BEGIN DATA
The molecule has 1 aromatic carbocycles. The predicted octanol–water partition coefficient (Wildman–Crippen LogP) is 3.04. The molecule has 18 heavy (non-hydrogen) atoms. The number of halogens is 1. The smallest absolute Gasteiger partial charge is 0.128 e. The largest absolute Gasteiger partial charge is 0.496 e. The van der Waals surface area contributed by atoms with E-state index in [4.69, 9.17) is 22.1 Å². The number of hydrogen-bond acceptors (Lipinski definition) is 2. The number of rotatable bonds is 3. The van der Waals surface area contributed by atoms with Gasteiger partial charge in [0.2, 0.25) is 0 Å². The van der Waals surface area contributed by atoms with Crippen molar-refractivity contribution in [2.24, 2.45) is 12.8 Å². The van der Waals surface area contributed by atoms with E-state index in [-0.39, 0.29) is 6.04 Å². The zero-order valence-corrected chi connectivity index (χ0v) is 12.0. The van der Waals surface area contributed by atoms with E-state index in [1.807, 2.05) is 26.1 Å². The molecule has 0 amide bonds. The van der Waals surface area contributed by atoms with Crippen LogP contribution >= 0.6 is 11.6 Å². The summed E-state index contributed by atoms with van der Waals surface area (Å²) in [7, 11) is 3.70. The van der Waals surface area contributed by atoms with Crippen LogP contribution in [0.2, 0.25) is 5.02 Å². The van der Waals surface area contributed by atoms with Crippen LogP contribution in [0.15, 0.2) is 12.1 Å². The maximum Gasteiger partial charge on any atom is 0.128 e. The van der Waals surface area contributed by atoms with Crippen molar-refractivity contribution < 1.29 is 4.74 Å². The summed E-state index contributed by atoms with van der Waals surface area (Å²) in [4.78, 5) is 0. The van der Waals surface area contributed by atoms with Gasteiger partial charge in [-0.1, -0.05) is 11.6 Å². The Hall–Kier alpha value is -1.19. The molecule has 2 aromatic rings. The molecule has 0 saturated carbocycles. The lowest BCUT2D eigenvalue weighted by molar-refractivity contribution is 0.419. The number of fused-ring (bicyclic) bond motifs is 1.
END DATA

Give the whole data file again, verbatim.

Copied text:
The molecule has 1 aromatic carbocycles. The predicted octanol–water partition coefficient (Wildman–Crippen LogP) is 3.04. The molecule has 18 heavy (non-hydrogen) atoms. The number of halogens is 1. The smallest absolute Gasteiger partial charge is 0.128 e. The largest absolute Gasteiger partial charge is 0.496 e. The van der Waals surface area contributed by atoms with E-state index in [4.69, 9.17) is 22.1 Å². The number of hydrogen-bond acceptors (Lipinski definition) is 2. The number of rotatable bonds is 3. The van der Waals surface area contributed by atoms with Gasteiger partial charge in [0.2, 0.25) is 0 Å². The van der Waals surface area contributed by atoms with Crippen molar-refractivity contribution in [2.24, 2.45) is 12.8 Å². The van der Waals surface area contributed by atoms with E-state index in [-0.39, 0.29) is 6.04 Å². The zero-order valence-corrected chi connectivity index (χ0v) is 12.0. The van der Waals surface area contributed by atoms with E-state index in [1.807, 2.05) is 26.1 Å². The molecule has 0 amide bonds. The van der Waals surface area contributed by atoms with Crippen LogP contribution >= 0.6 is 11.6 Å². The summed E-state index contributed by atoms with van der Waals surface area (Å²) in [7, 11) is 3.70. The van der Waals surface area contributed by atoms with Crippen LogP contribution in [0.2, 0.25) is 5.02 Å². The van der Waals surface area contributed by atoms with Crippen LogP contribution in [0.15, 0.2) is 12.1 Å². The maximum Gasteiger partial charge on any atom is 0.128 e. The van der Waals surface area contributed by atoms with Crippen molar-refractivity contribution < 1.29 is 4.74 Å². The summed E-state index contributed by atoms with van der Waals surface area (Å²) in [4.78, 5) is 0. The van der Waals surface area contributed by atoms with Gasteiger partial charge in [-0.1, -0.05) is 11.6 Å². The Hall–Kier alpha value is -1.19. The molecule has 2 aromatic rings. The molecule has 0 saturated carbocycles. The lowest BCUT2D eigenvalue weighted by molar-refractivity contribution is 0.419. The number of fused-ring (bicyclic) bond motifs is 1.